Berman & Asbel, LLP

Is The Giving Pledge a way to avoid conflict?

Warren Buffett has made it clear that his frugal nature has helped contribute to his extreme level of wealth. It is often a surprise to learn that despite his billions, he still lives in a house that he purchased years ago for somewhere around $30,000. 

Buffett's respect for money has not only built wealth to benefit his own life, but it will benefit the lives of many, many others. Buffett joined his long-time friend and fellow billionaire Bill Gates in an estate planning move that will benefit millions. 

The two have chosen to donate the bulk of their massive estates to different charitable organizations and are asking others to do the same in a nationwide effort they have named "The Giving Pledge."

The Giving Pledge involves asking some of the wealthiest individuals and families across the nation to give at least 50 percent of their wealth away to those who need it more. But is helping those in need the only benefit that the initiative provides?

Could donating large amounts of wealth help reduce the number of sibling disputes during estate administration as well? Some say yes, and some say no. Money is often the basis of a dispute between siblings who don't see gifts as fair, but some suggest that reducing the award may not necessarily eliminate a fight.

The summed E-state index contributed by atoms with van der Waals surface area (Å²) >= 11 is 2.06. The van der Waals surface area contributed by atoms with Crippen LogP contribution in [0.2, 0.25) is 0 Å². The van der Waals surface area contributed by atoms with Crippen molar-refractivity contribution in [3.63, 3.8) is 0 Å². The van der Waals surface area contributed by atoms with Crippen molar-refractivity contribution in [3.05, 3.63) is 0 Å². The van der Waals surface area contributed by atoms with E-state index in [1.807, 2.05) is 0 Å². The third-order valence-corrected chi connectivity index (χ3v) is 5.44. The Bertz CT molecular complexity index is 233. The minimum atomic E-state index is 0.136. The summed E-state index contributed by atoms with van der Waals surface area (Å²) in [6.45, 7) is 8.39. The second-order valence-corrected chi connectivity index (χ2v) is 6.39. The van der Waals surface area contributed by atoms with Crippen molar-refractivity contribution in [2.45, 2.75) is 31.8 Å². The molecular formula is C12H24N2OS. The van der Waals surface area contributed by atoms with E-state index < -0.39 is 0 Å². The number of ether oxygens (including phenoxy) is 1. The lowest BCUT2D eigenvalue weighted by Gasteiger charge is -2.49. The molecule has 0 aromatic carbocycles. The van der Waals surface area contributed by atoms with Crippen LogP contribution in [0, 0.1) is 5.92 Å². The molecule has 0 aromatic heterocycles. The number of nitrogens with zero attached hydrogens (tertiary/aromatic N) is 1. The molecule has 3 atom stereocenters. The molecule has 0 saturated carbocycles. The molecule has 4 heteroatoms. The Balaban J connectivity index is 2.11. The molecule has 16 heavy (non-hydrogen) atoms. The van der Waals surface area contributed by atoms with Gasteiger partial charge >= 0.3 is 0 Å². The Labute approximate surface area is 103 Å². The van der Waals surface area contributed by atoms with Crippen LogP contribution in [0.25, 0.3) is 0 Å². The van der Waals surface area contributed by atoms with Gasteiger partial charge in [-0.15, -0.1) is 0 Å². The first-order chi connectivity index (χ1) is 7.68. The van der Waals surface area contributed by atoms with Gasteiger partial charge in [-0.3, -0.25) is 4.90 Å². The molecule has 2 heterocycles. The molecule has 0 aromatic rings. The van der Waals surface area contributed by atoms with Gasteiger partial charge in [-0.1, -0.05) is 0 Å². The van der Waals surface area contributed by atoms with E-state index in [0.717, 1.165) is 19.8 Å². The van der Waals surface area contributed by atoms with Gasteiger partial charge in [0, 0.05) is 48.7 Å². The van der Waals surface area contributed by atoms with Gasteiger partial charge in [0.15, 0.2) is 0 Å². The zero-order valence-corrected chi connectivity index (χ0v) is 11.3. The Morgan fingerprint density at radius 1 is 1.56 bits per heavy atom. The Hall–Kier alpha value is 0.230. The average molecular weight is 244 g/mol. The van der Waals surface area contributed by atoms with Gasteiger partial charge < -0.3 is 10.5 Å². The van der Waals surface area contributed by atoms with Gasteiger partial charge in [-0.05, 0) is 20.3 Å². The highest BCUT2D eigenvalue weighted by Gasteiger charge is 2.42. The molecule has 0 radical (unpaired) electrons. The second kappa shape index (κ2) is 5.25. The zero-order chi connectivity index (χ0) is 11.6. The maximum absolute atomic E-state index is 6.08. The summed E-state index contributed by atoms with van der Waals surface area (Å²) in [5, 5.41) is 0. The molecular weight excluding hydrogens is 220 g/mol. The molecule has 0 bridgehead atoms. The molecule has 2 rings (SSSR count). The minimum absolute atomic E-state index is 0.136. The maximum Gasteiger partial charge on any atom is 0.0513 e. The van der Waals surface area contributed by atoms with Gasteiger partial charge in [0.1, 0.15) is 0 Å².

One author wrote about the psychology primal kinship or the conflict over an object that is only a substitute for feelings that one child is more loved. The author mentioned an estate situation in which two daughters were fighting over a silverware set. When the set was divided, they moved on to the wooden silverware box that couldn't be shared. But it was more about "feeling safe and special."

There are ways to help kids understand the choices that a parents makes. The best way may be to explain choices that are made whether in person, through a family mission statement attached to a trust or a letter to each child.

Source: CNBC, "Smartest Decision Ever Made by Bill Gates, Warren Buffett," Constance Gustke, June 3, 2013

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